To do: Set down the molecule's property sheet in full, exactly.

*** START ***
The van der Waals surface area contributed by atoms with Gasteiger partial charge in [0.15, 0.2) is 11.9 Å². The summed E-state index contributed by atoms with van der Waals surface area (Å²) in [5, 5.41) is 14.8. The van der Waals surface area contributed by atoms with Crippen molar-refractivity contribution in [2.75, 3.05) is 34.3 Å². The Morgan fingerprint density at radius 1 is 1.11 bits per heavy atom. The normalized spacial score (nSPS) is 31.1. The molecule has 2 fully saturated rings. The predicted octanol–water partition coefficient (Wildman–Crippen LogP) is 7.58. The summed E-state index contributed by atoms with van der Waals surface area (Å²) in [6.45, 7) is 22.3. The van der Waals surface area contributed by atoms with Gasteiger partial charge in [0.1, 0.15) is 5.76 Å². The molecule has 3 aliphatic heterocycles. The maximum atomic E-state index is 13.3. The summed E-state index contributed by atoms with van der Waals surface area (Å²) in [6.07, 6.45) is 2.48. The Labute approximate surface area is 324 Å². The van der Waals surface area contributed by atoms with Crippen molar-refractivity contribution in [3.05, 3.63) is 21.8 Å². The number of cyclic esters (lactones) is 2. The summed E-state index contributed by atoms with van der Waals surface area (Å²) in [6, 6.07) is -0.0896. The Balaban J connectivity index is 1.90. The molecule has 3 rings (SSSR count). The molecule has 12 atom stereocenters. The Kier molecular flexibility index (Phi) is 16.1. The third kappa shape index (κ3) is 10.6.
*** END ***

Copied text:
The van der Waals surface area contributed by atoms with Gasteiger partial charge in [0.15, 0.2) is 11.9 Å². The summed E-state index contributed by atoms with van der Waals surface area (Å²) in [5, 5.41) is 14.8. The van der Waals surface area contributed by atoms with Crippen molar-refractivity contribution in [2.75, 3.05) is 34.3 Å². The Morgan fingerprint density at radius 1 is 1.11 bits per heavy atom. The normalized spacial score (nSPS) is 31.1. The molecule has 2 fully saturated rings. The predicted octanol–water partition coefficient (Wildman–Crippen LogP) is 7.58. The summed E-state index contributed by atoms with van der Waals surface area (Å²) in [6.45, 7) is 22.3. The van der Waals surface area contributed by atoms with Gasteiger partial charge in [0.1, 0.15) is 5.76 Å². The molecule has 3 aliphatic heterocycles. The maximum atomic E-state index is 13.3. The summed E-state index contributed by atoms with van der Waals surface area (Å²) in [6.07, 6.45) is 2.48. The Labute approximate surface area is 324 Å². The van der Waals surface area contributed by atoms with Crippen molar-refractivity contribution in [3.05, 3.63) is 21.8 Å². The number of cyclic esters (lactones) is 2. The summed E-state index contributed by atoms with van der Waals surface area (Å²) in [6, 6.07) is -0.0896. The Balaban J connectivity index is 1.90. The molecule has 3 rings (SSSR count). The molecule has 12 atom stereocenters. The Kier molecular flexibility index (Phi) is 16.1. The third kappa shape index (κ3) is 10.6.